When I was an IU student, men's basketball was the only full-time thought for most people once football season ended. Actually it probably was the only thought for most people during football season, too. Even national championship-calibre teams like the men's soccer team took a back seat to men's basketball.
There also is a women's basketball team on campus. While this team doesn't have the history or tradition as Hoosier men's basketball, four NCAA tournament appearances and no national championships, it happens to be playing better than the men's team this season.
The women's team is in first place in the Big Ten and has a 14-3 overall record. Its 7-1 conference mark is the team's best start ever. Yet this team is playing in front of almost nobody. On Jan. 19, when IU knocked off Purdue in Assembly Hall to take over first place, there were 4,112 fans at the game. It was the largest crowd of the season.
The Lady Hoosiers clearly are a Bloomington gem waiting to be discovered. 4,112 people fill 23.5 percent of the Assembly Hall seating capacity, which is more than 17,400. You could probably hear the ball bouncing on the floor the entire game. This is a first-place team.
A loss to Xavier on Nov. 16 brought 506 fans. The smallest crowd for a men's basketball game this season, which includes the current 8-game losing streak, is 10,701 for the Dec. 22 loss to Northeastern.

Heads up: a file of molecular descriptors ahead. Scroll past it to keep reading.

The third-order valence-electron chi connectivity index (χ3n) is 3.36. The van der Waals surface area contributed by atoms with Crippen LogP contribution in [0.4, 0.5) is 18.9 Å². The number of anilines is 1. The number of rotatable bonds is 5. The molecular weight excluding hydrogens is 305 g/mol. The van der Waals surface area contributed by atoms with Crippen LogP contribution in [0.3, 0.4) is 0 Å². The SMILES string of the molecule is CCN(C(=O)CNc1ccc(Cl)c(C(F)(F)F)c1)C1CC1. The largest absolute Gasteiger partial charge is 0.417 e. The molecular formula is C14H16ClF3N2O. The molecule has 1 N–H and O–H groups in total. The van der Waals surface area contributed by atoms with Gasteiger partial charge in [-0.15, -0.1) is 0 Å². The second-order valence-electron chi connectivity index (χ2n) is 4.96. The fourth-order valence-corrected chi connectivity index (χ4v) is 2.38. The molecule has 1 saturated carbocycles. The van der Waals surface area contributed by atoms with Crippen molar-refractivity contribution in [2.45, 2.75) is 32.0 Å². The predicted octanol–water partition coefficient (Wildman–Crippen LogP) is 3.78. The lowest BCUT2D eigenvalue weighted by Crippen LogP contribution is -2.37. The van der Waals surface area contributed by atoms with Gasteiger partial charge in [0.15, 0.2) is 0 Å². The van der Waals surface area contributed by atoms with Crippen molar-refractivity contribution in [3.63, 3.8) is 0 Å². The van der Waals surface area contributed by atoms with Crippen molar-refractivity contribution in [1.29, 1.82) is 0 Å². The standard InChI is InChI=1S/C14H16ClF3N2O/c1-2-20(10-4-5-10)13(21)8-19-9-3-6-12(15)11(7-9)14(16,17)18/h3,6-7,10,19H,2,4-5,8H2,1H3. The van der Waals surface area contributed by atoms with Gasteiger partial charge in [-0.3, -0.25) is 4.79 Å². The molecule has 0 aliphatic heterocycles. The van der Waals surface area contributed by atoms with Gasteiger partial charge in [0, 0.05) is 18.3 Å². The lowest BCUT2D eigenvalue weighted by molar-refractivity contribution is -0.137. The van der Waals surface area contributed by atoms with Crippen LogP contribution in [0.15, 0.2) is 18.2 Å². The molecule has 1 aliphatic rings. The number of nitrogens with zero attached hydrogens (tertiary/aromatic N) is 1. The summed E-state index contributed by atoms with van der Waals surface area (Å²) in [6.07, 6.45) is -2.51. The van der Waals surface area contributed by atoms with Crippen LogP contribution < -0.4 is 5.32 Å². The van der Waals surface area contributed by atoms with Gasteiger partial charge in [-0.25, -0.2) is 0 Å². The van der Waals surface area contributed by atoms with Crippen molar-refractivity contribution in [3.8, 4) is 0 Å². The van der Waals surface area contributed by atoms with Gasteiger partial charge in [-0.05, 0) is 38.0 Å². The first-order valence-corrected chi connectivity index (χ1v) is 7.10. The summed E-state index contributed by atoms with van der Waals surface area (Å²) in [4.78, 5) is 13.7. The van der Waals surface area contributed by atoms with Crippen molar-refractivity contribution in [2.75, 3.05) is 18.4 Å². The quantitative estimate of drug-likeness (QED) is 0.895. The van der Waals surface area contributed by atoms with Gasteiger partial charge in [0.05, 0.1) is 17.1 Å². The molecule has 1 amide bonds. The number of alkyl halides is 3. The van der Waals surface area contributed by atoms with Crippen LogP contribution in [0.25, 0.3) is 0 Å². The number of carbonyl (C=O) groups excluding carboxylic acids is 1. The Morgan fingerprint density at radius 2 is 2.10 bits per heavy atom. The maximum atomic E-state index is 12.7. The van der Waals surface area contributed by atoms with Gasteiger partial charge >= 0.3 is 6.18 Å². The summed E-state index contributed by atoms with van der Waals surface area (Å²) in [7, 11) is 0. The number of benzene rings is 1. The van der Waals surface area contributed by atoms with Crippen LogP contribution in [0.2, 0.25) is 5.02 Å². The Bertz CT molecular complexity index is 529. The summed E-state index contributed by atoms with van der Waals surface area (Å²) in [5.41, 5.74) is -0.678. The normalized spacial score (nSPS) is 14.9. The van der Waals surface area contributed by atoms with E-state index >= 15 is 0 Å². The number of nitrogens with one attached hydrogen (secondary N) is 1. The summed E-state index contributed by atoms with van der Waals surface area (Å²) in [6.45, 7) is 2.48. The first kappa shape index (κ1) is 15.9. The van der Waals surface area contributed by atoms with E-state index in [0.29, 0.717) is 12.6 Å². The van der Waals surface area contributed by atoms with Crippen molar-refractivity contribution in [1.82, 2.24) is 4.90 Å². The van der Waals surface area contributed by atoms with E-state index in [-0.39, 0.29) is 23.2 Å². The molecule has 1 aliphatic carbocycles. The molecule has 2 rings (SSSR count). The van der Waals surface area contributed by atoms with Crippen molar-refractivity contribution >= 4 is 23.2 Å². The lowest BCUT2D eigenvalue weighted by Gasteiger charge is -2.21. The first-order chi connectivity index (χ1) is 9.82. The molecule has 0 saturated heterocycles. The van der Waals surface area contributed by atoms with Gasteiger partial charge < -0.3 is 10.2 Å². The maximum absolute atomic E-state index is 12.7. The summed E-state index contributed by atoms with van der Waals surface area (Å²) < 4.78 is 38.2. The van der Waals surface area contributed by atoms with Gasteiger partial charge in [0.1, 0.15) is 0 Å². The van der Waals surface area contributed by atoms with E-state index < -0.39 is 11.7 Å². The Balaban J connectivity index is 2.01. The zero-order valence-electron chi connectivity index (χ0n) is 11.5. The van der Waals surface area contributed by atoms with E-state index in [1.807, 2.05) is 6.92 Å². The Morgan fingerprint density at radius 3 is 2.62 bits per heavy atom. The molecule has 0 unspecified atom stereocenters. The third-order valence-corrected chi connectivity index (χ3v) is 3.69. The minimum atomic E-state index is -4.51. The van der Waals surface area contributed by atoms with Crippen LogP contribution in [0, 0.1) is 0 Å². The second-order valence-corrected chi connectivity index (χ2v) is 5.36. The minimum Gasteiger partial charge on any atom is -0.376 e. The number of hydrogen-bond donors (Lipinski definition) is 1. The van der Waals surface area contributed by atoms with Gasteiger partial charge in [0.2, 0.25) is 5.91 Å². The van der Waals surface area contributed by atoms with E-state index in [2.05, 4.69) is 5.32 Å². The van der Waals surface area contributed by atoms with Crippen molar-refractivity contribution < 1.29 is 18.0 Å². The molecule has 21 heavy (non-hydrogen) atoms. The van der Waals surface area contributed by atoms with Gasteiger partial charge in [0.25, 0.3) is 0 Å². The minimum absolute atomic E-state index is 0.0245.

Am I calling for 17,000 fans to show up for every game? No. But isn't it time someone jumped on this bandwagon? And as the IU athletic department works to fight revenue issues, women's basketball may be another opportunity.
A boisterous home crowd also likely will lead to more wins. More wins lead to better coaches and recruits, which leads to more post-season appearances. Purdue built its women's basketball program into a power and managed to win a national championship.
I don't think IU women's basketball can become the next Tennessee or UConn, but I think the program can become a consistent winner and NCAA tournament participant.